Our team has been putting the little dongle through its paces alongside Amazon’s Luna cloud gaming service to determine if the claimed performance boosts are all in the name of marketing or genuine.
Also, I don’t want to ruin the surprise, but the Amazon Fire TV Stick 4K Max is the complete package. Allow me to introduce you to it, and you can decide if it’s for you.
Those interested in upgrading to 4K from a conventional Fire TV Stick or Stick Lite can do it for $54.99 by purchasing the Fire TV Stick 4K Max.
Because of its superior processing speed, the integrated voice remote allows you to access your favorite shows and movies much more quickly than any other Fire TV Stick sold by Amazon. In addition, it works seamlessly with all of Amazon’s other services. The Max delivers the best performance of the bunch, at least for this form factor.
The price difference between the Fire TV Stick 4K and the Fire TV Stick 4K Max is $20. There is a price increase, but you get a more powerful processor, better Wi-Fi, and extra RAM. Pricing is highly competitive with other streaming sticks, such as Roku’s $69.99 Streaming Stick 4K+. Though we have yet to put the Stick 4K+ through its paces, the Fire TV Stick 4K Max is currently the most cost-effective option.
Compared to the Chromecast with Google TV, which costs $49.99, this one holds its own, providing a similar set of capabilities and streaming quality for virtually the same expense. The primary distinction between the two is your preference for a specific intelligent assistant platform. If you have Alexa or Echo devices from Amazon spread out across your home, the Stick 4K Max is your best bet.
Amazon’s Fire TV Stick 4K Max is physically similar to the original Fire TV Stick but is much longer.
You can attach this black, rectangular dongle to your TV’s HDMI connection without using the accompanying extension cable, or you can use the cable to hang it below your set. Amazon provides an Alexa Voice Remote, two AAA batteries, and all the necessary cords for the Fire TV Stick 4K Max, powered by a single Micro USB connector.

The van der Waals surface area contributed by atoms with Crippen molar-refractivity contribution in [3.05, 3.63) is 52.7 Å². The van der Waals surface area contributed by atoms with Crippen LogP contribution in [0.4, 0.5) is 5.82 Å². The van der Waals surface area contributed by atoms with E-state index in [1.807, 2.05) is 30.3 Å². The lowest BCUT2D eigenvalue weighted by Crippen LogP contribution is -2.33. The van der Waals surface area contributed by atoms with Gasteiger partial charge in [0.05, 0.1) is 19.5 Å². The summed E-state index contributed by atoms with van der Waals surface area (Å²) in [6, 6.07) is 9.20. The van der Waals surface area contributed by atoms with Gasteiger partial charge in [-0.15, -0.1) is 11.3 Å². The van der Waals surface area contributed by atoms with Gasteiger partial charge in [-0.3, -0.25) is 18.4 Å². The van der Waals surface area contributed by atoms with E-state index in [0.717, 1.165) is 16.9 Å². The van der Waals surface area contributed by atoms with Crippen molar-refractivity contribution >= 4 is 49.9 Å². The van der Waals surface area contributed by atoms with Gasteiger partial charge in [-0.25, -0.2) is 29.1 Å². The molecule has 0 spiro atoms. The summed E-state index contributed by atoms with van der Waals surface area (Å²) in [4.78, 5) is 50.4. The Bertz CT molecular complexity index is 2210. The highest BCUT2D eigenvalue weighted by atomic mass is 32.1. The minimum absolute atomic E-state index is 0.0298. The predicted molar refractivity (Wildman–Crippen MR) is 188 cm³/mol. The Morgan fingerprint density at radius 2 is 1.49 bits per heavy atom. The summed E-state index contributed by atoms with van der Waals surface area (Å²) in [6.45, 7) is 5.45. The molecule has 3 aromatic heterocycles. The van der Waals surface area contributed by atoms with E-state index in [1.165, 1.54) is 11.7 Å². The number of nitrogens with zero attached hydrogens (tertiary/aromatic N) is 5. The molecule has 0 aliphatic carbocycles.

Once everything is wired together and powered on, you can begin setting up the device. We had just connected our Amazon account and were about to continue following the on-screen directions when we discovered an unusual occurrence.
Despite our extensive experience with Amazon Fire TV setup and testing, this was the first time we were presented with the option to restore a device from a previous backup.
We have yet to learn when Amazon started offering that feature. Still, we’re glad it’s available now—at this time, restoring backup downloads your applications and games. It’s a nice touch, but we still had to spend a lot of time logging back into services like Netflix, Hulu, and Discovery+, frequently with long and complex passwords because it doesn’t log you immediately into those apps and games. There needs to be an easier way to do this.
Having said that, it was nice to avoid having to redownload everything.
It took roughly 15 minutes to go from opening the box to watching our first show on a Fire TV Stick 4K Max.
Amazon has improved the Fire TV Stick 4K Max in every way. Additional memory, a speedier processor, and compatibility with Wi-Fi 6 are all new additions. These first two enhancements will work automatically without any action on your part. Still, higher Wi-Fi speeds will require a router compatible with the new Wi-Fi 6 standard. In other words, a Wi-Fi 6 compatible system, such as Amazon’s own Eero 6, has become our top choice for the best mesh Wi-Fi system. Wi-Fi 6 allows for increased wireless speeds and efficiently manages a more significant number of devices on a network.